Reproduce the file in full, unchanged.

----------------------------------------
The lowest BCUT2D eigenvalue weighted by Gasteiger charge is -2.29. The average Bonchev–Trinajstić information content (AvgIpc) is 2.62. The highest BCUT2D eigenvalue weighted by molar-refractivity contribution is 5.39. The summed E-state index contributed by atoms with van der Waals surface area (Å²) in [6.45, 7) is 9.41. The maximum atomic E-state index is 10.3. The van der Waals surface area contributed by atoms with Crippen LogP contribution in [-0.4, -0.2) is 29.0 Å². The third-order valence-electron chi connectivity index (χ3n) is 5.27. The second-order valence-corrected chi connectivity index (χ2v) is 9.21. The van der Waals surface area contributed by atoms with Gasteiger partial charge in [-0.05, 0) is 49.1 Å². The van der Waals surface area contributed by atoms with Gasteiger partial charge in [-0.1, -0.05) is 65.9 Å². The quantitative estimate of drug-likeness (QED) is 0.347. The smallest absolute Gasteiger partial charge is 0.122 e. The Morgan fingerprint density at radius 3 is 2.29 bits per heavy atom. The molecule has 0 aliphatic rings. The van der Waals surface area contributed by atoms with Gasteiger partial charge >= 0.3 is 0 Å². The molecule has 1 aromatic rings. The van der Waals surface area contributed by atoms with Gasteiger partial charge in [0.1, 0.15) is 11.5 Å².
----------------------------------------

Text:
The lowest BCUT2D eigenvalue weighted by Gasteiger charge is -2.29. The average Bonchev–Trinajstić information content (AvgIpc) is 2.62. The highest BCUT2D eigenvalue weighted by molar-refractivity contribution is 5.39. The summed E-state index contributed by atoms with van der Waals surface area (Å²) in [6.45, 7) is 9.41. The maximum atomic E-state index is 10.3. The van der Waals surface area contributed by atoms with Crippen LogP contribution in [-0.4, -0.2) is 29.0 Å². The third-order valence-electron chi connectivity index (χ3n) is 5.27. The second-order valence-corrected chi connectivity index (χ2v) is 9.21. The van der Waals surface area contributed by atoms with Gasteiger partial charge in [-0.05, 0) is 49.1 Å². The van der Waals surface area contributed by atoms with Gasteiger partial charge in [-0.1, -0.05) is 65.9 Å². The quantitative estimate of drug-likeness (QED) is 0.347. The smallest absolute Gasteiger partial charge is 0.122 e. The Morgan fingerprint density at radius 3 is 2.29 bits per heavy atom. The molecule has 0 aliphatic rings. The van der Waals surface area contributed by atoms with Gasteiger partial charge >= 0.3 is 0 Å². The molecule has 1 aromatic rings. The van der Waals surface area contributed by atoms with Gasteiger partial charge in [0.1, 0.15) is 11.5 Å².